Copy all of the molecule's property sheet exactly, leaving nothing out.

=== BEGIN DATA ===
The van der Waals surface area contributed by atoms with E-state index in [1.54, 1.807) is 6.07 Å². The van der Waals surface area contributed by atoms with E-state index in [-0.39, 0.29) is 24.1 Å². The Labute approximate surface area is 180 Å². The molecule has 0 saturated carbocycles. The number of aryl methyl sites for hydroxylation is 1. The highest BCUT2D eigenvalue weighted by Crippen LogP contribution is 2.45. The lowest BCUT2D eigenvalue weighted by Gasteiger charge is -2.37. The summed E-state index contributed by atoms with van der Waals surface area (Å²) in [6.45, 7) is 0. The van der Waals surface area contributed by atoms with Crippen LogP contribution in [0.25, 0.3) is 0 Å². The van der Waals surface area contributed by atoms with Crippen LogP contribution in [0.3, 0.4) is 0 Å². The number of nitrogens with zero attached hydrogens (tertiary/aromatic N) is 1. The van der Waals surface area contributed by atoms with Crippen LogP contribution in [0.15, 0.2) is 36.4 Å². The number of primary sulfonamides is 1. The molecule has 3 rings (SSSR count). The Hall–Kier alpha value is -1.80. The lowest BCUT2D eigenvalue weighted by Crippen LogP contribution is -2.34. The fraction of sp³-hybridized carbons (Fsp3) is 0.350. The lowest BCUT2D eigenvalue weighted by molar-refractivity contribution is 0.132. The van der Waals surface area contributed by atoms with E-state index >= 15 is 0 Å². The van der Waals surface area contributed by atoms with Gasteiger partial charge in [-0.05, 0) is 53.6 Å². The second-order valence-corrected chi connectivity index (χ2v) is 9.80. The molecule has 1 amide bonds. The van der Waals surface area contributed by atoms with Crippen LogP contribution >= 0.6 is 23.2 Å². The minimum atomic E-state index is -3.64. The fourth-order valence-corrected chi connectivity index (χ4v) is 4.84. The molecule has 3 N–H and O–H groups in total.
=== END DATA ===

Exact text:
The van der Waals surface area contributed by atoms with E-state index in [1.54, 1.807) is 6.07 Å². The van der Waals surface area contributed by atoms with E-state index in [-0.39, 0.29) is 24.1 Å². The Labute approximate surface area is 180 Å². The molecule has 0 saturated carbocycles. The number of aryl methyl sites for hydroxylation is 1. The highest BCUT2D eigenvalue weighted by Crippen LogP contribution is 2.45. The lowest BCUT2D eigenvalue weighted by Gasteiger charge is -2.37. The summed E-state index contributed by atoms with van der Waals surface area (Å²) in [6.45, 7) is 0. The van der Waals surface area contributed by atoms with Crippen LogP contribution in [0.25, 0.3) is 0 Å². The van der Waals surface area contributed by atoms with Crippen LogP contribution in [0.3, 0.4) is 0 Å². The number of nitrogens with zero attached hydrogens (tertiary/aromatic N) is 1. The van der Waals surface area contributed by atoms with Crippen LogP contribution in [0.15, 0.2) is 36.4 Å². The number of primary sulfonamides is 1. The molecule has 3 rings (SSSR count). The Hall–Kier alpha value is -1.80. The lowest BCUT2D eigenvalue weighted by Crippen LogP contribution is -2.34. The fraction of sp³-hybridized carbons (Fsp3) is 0.350. The lowest BCUT2D eigenvalue weighted by molar-refractivity contribution is 0.132. The van der Waals surface area contributed by atoms with E-state index >= 15 is 0 Å². The van der Waals surface area contributed by atoms with Gasteiger partial charge in [-0.05, 0) is 53.6 Å². The second-order valence-corrected chi connectivity index (χ2v) is 9.80. The molecule has 1 amide bonds. The van der Waals surface area contributed by atoms with Crippen LogP contribution >= 0.6 is 23.2 Å². The minimum atomic E-state index is -3.64. The fourth-order valence-corrected chi connectivity index (χ4v) is 4.84. The molecule has 3 N–H and O–H groups in total.